One of Seattle's least-known secrets is a magical app for your phone. It can make you more efficient, reduce stress, give you more time, save you money and help the environment.
One of Seattle’s least-known secrets is a magical app for your phone.
It can make you more efficient, reduce stress, give you more time, save you money and help the environment.
Best of all, it’s free.
You don’t even need an expensive smartphone or one of those wireless plans that cost as much as a car payment.
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I’m talking about OneBusAway, an app that tells people when their bus is arriving. It started in 2006 as the side project of a University of Washington student and grew into a transit app platform used by software developers, researchers, transit agencies and 50,000 commuters a week.
Brian Ferris, a computer-science graduate student from the Tri-Cities, began hacking it together in 2006 after getting frustrated by the spotty arrival times of the Metro Route 44 bus he’d take sometimes when he missed the 46 commuter route from Ballard to the UW.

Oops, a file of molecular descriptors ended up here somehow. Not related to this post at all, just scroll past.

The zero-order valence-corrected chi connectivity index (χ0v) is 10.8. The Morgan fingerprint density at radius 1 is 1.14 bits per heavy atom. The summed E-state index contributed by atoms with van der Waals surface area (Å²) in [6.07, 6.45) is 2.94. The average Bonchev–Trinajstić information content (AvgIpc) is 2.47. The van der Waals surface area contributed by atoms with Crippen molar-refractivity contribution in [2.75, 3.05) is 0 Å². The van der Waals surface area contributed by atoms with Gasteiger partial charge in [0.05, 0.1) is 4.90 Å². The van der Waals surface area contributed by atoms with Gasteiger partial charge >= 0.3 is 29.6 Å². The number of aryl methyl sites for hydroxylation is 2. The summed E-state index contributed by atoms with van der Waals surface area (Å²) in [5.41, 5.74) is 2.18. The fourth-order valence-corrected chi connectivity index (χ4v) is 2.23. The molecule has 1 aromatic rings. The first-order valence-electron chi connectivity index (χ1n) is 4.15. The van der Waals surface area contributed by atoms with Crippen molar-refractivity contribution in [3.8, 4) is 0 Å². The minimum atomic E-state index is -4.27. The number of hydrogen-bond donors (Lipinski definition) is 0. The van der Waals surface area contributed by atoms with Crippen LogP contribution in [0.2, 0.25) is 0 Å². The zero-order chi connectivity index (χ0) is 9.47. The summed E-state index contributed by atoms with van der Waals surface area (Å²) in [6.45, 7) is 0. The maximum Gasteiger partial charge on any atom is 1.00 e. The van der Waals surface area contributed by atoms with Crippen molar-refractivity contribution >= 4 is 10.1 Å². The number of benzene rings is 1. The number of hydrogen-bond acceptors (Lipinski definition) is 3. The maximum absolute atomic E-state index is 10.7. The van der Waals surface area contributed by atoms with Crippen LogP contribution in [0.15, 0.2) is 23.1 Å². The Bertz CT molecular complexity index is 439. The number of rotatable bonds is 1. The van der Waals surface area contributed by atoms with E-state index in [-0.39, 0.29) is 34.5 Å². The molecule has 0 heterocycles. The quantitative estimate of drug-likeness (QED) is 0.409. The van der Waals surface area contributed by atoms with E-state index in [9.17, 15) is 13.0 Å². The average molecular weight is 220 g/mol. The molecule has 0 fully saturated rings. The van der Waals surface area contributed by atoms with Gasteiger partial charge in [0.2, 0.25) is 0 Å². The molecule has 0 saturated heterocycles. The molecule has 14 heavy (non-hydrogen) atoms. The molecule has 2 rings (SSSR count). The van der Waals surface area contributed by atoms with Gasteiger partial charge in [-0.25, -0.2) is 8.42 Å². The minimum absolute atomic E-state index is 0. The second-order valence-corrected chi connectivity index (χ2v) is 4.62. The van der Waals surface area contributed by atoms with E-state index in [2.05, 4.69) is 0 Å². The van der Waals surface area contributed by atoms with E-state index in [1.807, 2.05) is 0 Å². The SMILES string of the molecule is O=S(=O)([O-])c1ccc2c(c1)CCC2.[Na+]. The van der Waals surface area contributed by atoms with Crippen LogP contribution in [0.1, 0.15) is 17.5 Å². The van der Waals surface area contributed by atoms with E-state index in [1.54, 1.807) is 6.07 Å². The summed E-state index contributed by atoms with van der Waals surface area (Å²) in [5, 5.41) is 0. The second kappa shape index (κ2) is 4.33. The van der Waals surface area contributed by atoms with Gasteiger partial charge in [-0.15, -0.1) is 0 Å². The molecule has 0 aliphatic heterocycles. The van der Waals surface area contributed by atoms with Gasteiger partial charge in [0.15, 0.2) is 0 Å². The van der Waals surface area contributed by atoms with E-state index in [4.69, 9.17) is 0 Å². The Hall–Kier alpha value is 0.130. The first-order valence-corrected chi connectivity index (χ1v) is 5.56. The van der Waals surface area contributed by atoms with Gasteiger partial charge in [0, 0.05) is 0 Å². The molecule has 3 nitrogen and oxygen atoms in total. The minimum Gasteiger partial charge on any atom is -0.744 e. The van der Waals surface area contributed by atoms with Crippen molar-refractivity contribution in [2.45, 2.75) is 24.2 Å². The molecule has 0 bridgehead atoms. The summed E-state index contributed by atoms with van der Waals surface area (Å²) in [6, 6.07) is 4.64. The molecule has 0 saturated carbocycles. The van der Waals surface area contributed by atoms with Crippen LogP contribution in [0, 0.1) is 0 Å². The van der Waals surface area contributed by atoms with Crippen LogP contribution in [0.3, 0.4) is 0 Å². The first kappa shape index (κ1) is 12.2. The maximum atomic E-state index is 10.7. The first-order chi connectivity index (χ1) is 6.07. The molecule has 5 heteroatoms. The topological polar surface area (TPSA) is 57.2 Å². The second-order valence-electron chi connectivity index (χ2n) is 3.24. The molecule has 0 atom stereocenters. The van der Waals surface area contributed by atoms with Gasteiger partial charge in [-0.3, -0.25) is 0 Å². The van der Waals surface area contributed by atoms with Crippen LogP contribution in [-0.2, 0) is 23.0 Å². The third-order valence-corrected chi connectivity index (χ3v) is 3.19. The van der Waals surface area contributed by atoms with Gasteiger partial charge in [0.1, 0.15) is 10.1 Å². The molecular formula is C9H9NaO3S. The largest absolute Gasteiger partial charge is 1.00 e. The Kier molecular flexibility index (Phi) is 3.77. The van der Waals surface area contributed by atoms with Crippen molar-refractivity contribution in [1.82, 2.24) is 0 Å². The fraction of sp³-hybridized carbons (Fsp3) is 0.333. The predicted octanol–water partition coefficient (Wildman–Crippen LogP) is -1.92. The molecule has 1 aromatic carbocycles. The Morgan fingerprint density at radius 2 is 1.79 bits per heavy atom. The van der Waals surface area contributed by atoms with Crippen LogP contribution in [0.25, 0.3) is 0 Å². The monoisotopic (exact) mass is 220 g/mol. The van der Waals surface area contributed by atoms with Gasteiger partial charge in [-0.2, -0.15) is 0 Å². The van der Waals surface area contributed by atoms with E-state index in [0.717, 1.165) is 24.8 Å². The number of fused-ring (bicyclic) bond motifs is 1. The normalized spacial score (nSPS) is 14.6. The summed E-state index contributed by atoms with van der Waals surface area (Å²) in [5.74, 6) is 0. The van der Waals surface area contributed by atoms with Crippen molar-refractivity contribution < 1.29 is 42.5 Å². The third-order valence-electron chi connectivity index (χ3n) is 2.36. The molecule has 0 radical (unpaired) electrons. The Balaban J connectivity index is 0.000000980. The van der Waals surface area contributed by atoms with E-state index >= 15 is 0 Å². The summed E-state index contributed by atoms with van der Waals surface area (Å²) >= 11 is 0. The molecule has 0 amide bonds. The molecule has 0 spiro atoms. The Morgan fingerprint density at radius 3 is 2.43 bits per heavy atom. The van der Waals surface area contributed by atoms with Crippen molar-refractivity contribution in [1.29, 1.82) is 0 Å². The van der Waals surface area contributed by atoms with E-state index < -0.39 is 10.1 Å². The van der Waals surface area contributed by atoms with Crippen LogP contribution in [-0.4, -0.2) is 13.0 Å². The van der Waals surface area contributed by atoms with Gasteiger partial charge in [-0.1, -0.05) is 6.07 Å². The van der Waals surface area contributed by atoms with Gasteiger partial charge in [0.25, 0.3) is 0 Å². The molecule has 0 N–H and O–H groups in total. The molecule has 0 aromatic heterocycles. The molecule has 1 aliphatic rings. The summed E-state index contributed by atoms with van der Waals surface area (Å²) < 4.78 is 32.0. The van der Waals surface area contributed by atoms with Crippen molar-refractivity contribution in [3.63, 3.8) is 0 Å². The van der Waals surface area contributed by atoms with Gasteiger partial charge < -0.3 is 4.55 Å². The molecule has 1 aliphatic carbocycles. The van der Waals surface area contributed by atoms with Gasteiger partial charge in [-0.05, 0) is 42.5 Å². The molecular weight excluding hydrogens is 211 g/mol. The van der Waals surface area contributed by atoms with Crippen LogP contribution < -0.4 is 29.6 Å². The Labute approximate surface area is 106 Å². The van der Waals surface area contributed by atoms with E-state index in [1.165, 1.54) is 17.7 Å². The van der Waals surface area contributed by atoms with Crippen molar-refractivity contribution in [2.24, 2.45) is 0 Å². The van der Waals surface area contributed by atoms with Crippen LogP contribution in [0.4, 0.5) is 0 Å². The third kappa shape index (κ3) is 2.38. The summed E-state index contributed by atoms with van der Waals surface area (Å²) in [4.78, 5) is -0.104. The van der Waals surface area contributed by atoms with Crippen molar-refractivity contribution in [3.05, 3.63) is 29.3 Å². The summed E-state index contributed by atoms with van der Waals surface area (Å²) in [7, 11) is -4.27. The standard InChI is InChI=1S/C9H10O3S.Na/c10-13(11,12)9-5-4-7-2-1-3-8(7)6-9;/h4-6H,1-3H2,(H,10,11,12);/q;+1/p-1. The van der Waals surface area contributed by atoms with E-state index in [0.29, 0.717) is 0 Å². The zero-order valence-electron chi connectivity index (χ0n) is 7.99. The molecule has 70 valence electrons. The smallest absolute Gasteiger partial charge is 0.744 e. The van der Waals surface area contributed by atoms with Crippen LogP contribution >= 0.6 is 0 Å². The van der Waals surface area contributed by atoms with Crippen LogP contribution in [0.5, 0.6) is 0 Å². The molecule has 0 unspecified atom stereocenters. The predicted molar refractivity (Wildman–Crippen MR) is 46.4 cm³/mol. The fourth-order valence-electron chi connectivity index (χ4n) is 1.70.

This was before the iPhone and the frenzy around mobile apps. Ferris thought you should be able to use a phone any time to find out when the next bus arrives.
With a collection of free software and services, he built a system that lets people with any kind of phone dial 206-456-0609, enter a stop number and get the estimated arrival time.
Ferris kept at it, often writing code on buses. He built fancier versions that blend with Google Maps and run on the iPhone, and collaborators built apps for Android devices and Windows phones.
All the versions and free tools for app developers are available via onebusaway.org.
At the end of 2008, Ferris persuaded academic advisers to let him make this his full-time project, instead of a Wi-Fi location technology he had been pursuing.
Among the research published since was a 2010 paper by Ferris, civil-engineering student Kari Edison Watkins and Professor Alan Borning that found using OneBusAway made riders feel safer and less stressed. They spend less time waiting, ride more frequently and are more satisfied with transit in general.